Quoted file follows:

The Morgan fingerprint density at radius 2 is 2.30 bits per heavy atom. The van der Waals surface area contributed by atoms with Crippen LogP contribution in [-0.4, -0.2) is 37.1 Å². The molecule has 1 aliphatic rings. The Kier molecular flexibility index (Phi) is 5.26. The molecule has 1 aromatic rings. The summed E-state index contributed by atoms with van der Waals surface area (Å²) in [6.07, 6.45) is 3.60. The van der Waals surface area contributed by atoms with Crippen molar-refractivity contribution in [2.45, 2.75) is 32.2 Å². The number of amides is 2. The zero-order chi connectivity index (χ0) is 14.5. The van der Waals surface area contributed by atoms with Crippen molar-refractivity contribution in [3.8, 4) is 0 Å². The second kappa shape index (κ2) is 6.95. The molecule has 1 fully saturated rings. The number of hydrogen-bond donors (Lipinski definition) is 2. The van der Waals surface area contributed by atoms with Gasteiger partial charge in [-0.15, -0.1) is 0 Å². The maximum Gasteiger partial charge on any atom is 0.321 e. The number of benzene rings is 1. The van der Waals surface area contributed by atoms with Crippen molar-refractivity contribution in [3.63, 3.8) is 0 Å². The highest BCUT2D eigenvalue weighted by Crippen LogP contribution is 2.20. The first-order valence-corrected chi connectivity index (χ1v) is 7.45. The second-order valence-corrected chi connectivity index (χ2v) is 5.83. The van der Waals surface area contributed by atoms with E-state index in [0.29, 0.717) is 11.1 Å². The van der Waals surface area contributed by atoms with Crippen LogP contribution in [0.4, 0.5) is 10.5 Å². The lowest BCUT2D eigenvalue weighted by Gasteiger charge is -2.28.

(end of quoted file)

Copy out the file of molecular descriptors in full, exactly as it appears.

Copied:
The Morgan fingerprint density at radius 2 is 2.30 bits per heavy atom. The van der Waals surface area contributed by atoms with Crippen LogP contribution in [-0.4, -0.2) is 37.1 Å². The molecule has 1 aliphatic rings. The Kier molecular flexibility index (Phi) is 5.26. The molecule has 1 aromatic rings. The summed E-state index contributed by atoms with van der Waals surface area (Å²) in [6.07, 6.45) is 3.60. The van der Waals surface area contributed by atoms with Crippen molar-refractivity contribution in [2.45, 2.75) is 32.2 Å². The number of amides is 2. The zero-order chi connectivity index (χ0) is 14.5. The van der Waals surface area contributed by atoms with Crippen molar-refractivity contribution in [3.8, 4) is 0 Å². The second kappa shape index (κ2) is 6.95. The molecule has 1 fully saturated rings. The number of hydrogen-bond donors (Lipinski definition) is 2. The van der Waals surface area contributed by atoms with Gasteiger partial charge in [-0.15, -0.1) is 0 Å². The maximum Gasteiger partial charge on any atom is 0.321 e. The number of benzene rings is 1. The van der Waals surface area contributed by atoms with Crippen molar-refractivity contribution in [3.63, 3.8) is 0 Å². The highest BCUT2D eigenvalue weighted by Crippen LogP contribution is 2.20. The first-order valence-corrected chi connectivity index (χ1v) is 7.45. The second-order valence-corrected chi connectivity index (χ2v) is 5.83. The van der Waals surface area contributed by atoms with E-state index in [0.29, 0.717) is 11.1 Å². The van der Waals surface area contributed by atoms with Crippen LogP contribution in [0.4, 0.5) is 10.5 Å². The lowest BCUT2D eigenvalue weighted by Gasteiger charge is -2.28.